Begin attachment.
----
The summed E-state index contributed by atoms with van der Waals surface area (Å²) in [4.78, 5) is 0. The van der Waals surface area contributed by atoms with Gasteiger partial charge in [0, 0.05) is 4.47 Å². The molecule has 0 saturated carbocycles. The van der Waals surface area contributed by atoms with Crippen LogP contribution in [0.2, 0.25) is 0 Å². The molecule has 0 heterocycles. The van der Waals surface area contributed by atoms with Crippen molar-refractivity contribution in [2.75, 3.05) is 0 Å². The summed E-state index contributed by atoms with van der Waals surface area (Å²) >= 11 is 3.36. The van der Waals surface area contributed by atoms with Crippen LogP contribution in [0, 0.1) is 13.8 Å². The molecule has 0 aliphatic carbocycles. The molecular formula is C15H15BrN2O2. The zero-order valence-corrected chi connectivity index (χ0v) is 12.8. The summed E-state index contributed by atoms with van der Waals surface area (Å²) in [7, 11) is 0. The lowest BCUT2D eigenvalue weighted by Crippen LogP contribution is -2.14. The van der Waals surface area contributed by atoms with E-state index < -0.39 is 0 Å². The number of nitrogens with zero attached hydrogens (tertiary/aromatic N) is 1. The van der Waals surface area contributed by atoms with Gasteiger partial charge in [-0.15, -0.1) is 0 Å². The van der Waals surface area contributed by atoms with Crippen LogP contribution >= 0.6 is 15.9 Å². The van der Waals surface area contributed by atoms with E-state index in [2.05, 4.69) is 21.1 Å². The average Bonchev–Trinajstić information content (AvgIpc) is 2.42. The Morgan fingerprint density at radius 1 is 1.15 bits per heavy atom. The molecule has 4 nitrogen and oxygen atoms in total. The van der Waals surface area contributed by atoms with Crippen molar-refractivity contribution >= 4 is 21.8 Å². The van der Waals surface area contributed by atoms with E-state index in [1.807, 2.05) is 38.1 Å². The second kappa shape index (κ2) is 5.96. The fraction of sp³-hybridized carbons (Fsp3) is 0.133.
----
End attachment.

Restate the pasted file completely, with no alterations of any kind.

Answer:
The summed E-state index contributed by atoms with van der Waals surface area (Å²) in [4.78, 5) is 0. The van der Waals surface area contributed by atoms with Gasteiger partial charge in [0, 0.05) is 4.47 Å². The molecule has 0 saturated carbocycles. The van der Waals surface area contributed by atoms with Crippen LogP contribution in [0.2, 0.25) is 0 Å². The molecule has 0 heterocycles. The van der Waals surface area contributed by atoms with Crippen molar-refractivity contribution in [2.75, 3.05) is 0 Å². The summed E-state index contributed by atoms with van der Waals surface area (Å²) >= 11 is 3.36. The van der Waals surface area contributed by atoms with Crippen LogP contribution in [0, 0.1) is 13.8 Å². The molecule has 0 aliphatic carbocycles. The molecular formula is C15H15BrN2O2. The zero-order valence-corrected chi connectivity index (χ0v) is 12.8. The summed E-state index contributed by atoms with van der Waals surface area (Å²) in [7, 11) is 0. The lowest BCUT2D eigenvalue weighted by Crippen LogP contribution is -2.14. The van der Waals surface area contributed by atoms with E-state index < -0.39 is 0 Å². The number of nitrogens with zero attached hydrogens (tertiary/aromatic N) is 1. The van der Waals surface area contributed by atoms with Gasteiger partial charge in [-0.15, -0.1) is 0 Å². The van der Waals surface area contributed by atoms with Crippen LogP contribution >= 0.6 is 15.9 Å². The van der Waals surface area contributed by atoms with E-state index in [2.05, 4.69) is 21.1 Å². The average Bonchev–Trinajstić information content (AvgIpc) is 2.42. The Morgan fingerprint density at radius 1 is 1.15 bits per heavy atom. The molecule has 4 nitrogen and oxygen atoms in total. The van der Waals surface area contributed by atoms with Crippen molar-refractivity contribution >= 4 is 21.8 Å². The van der Waals surface area contributed by atoms with E-state index in [1.807, 2.05) is 38.1 Å². The second kappa shape index (κ2) is 5.96. The fraction of sp³-hybridized carbons (Fsp3) is 0.133.